What were your main creative challenges in the beginning and how have they changed over time?
To find the right way to express myself with the right forms, I would say. I tried out different kinds of instruments for example. In the past, lyrics were very important to express myself as an artist, in the last years they haven't been that important anymore. They're getting more and more important again now and that's interesting. It all depends on the state of my life I currently live in, the music I listen to at that time and what I would like to express and to whom. Often you don't need words to express yourself I think.
Over the last years, with my band ZEMENT, we've tried to communicate just through sound with each other and with our audience, no words needed. Sometimes the topic and what you want to express need words. So maybe there will be more lyrics on upcoming ZEMENT releases. We will see. I try to free myself from conventions or genres boundaries. I always try to create music more intuitively now and not so much with my "head" and a huge concept. The concept often came afterwards, when the music of one project is nearly finished. Often it comes "naturally", I just have to wait, just have to be patient. That's the way it works best for me.
It took me some time to get to this point. It took me some time to realise that different musical projects need different forms of expression and to use these different tools and forms to express myself in different ways and nonetheless staying "me" all the time.
As creative goals and technical abilities change, so does the need for different tools of expression, be it instruments, software tools or recording equipment. Can you describe this path for you, starting from your first studio/first instrument? What motivated some of the choices you made in terms of instruments/tools/equipment over the years?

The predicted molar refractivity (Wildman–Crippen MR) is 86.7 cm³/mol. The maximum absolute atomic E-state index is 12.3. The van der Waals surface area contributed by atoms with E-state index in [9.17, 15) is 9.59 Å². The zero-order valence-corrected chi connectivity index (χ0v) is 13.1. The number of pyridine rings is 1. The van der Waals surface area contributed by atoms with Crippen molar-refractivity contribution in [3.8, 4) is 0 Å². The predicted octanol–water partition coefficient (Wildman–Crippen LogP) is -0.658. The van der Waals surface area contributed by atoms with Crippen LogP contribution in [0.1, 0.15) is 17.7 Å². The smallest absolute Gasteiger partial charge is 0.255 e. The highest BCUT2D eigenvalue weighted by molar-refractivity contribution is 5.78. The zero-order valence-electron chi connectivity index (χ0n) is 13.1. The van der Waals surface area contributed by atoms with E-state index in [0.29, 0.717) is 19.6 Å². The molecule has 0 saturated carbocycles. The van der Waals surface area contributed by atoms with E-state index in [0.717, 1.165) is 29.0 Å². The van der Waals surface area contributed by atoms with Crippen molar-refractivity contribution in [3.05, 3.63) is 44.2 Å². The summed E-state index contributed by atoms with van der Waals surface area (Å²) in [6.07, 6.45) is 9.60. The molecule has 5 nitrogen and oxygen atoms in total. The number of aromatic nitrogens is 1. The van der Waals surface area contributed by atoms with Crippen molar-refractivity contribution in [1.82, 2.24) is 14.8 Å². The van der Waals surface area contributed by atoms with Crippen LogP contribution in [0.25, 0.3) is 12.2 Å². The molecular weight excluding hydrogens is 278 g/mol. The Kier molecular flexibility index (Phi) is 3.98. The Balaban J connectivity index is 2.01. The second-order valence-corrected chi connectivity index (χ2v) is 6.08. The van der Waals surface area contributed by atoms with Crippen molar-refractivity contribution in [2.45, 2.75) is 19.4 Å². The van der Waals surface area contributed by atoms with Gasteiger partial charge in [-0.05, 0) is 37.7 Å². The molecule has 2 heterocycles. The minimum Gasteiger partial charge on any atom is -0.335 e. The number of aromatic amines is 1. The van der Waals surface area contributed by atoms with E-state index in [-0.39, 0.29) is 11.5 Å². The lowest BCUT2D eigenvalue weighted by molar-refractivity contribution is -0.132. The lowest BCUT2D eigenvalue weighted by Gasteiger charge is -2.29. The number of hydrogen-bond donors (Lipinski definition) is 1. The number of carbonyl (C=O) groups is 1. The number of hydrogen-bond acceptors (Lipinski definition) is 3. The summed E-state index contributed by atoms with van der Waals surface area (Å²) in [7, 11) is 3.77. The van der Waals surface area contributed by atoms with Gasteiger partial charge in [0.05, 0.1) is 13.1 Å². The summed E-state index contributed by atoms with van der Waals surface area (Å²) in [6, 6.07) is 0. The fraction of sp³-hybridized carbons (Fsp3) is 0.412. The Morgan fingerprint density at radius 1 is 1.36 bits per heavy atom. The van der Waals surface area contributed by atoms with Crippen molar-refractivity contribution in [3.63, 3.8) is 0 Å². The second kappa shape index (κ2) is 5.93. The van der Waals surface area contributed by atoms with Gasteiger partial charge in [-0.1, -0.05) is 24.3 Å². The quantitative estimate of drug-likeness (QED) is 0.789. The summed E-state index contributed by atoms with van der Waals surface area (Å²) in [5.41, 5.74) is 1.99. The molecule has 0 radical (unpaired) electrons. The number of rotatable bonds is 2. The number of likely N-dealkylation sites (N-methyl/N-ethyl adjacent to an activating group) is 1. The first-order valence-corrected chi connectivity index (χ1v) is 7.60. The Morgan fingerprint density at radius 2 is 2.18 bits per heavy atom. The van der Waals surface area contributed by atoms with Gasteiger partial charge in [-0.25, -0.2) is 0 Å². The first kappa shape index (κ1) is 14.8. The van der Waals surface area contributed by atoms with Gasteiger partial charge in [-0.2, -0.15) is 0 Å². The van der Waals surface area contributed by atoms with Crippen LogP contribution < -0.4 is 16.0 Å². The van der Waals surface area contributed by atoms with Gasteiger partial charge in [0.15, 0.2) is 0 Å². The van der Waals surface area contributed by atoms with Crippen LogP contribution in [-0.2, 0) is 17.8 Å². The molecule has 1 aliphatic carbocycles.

I´ve always been searching for the "new", soundwise and creatively and so my tools of expression changed over the years, starting with drums and guitar, to producing music on the computer, to using my voice as a medium, back to guitar and synthesizers and using no words to express myself anymore.
As I mentioned before, it depends on my current life at this moment in time and often the kind of music I am listening to. As a teenager, I listened to a lot of punk music, so I wanted to play in a punk band. And I did. Then there came a time when I wanted to do rap and beat based music. And I did. From that instrumental underground hip-hop music I came to other instrumental music like so called classic krautrock stuff, which I knew before, but I really only came to appreciate it a little bit later. It was new to me to just express myself without words, just with sound. But it was awesome to understand the freedom that brought to my music.
So, then we formed ZEMENT and so on. That's the important point about those so called D.I.Y. ethos. Just do it. No master class needed. We will see what comes next.